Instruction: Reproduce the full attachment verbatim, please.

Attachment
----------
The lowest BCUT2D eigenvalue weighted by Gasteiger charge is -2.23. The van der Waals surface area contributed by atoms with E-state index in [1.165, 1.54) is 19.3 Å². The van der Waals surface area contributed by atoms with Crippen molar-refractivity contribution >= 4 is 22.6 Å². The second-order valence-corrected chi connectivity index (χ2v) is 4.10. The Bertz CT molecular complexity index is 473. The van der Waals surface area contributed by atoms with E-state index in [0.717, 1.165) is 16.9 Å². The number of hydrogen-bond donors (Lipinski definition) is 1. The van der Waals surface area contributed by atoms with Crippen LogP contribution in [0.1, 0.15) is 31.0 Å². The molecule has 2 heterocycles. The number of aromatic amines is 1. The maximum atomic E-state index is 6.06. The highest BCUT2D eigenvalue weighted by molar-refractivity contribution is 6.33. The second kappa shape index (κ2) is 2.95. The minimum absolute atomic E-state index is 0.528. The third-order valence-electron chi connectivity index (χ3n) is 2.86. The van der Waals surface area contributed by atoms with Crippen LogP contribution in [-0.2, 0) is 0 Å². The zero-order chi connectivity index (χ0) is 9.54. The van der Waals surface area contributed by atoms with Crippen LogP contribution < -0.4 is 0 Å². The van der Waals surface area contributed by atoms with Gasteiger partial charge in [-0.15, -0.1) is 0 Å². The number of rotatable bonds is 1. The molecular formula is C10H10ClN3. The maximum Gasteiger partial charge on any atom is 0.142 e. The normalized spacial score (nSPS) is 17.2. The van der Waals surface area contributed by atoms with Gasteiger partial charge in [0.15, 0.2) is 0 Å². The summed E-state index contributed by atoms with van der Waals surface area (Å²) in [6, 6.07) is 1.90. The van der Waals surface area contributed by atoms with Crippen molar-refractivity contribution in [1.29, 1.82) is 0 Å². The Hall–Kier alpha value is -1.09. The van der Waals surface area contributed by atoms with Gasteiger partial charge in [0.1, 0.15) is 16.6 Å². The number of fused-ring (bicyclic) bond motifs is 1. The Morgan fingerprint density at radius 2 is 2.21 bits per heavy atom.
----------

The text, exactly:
The lowest BCUT2D eigenvalue weighted by Gasteiger charge is -2.23. The van der Waals surface area contributed by atoms with E-state index in [1.165, 1.54) is 19.3 Å². The van der Waals surface area contributed by atoms with Crippen molar-refractivity contribution >= 4 is 22.6 Å². The second-order valence-corrected chi connectivity index (χ2v) is 4.10. The Bertz CT molecular complexity index is 473. The van der Waals surface area contributed by atoms with E-state index in [0.717, 1.165) is 16.9 Å². The number of hydrogen-bond donors (Lipinski definition) is 1. The van der Waals surface area contributed by atoms with Crippen LogP contribution in [0.1, 0.15) is 31.0 Å². The molecule has 2 heterocycles. The number of aromatic amines is 1. The maximum atomic E-state index is 6.06. The highest BCUT2D eigenvalue weighted by molar-refractivity contribution is 6.33. The second kappa shape index (κ2) is 2.95. The minimum absolute atomic E-state index is 0.528. The third-order valence-electron chi connectivity index (χ3n) is 2.86. The van der Waals surface area contributed by atoms with Crippen LogP contribution in [-0.2, 0) is 0 Å². The zero-order chi connectivity index (χ0) is 9.54. The van der Waals surface area contributed by atoms with Crippen LogP contribution < -0.4 is 0 Å². The van der Waals surface area contributed by atoms with Gasteiger partial charge in [-0.15, -0.1) is 0 Å². The number of rotatable bonds is 1. The molecular formula is C10H10ClN3. The maximum Gasteiger partial charge on any atom is 0.142 e. The normalized spacial score (nSPS) is 17.2. The van der Waals surface area contributed by atoms with Gasteiger partial charge in [0.15, 0.2) is 0 Å². The summed E-state index contributed by atoms with van der Waals surface area (Å²) in [6, 6.07) is 1.90. The van der Waals surface area contributed by atoms with Crippen molar-refractivity contribution in [1.29, 1.82) is 0 Å². The Hall–Kier alpha value is -1.09. The van der Waals surface area contributed by atoms with Gasteiger partial charge in [0.1, 0.15) is 16.6 Å². The number of fused-ring (bicyclic) bond motifs is 1. The Morgan fingerprint density at radius 2 is 2.21 bits per heavy atom.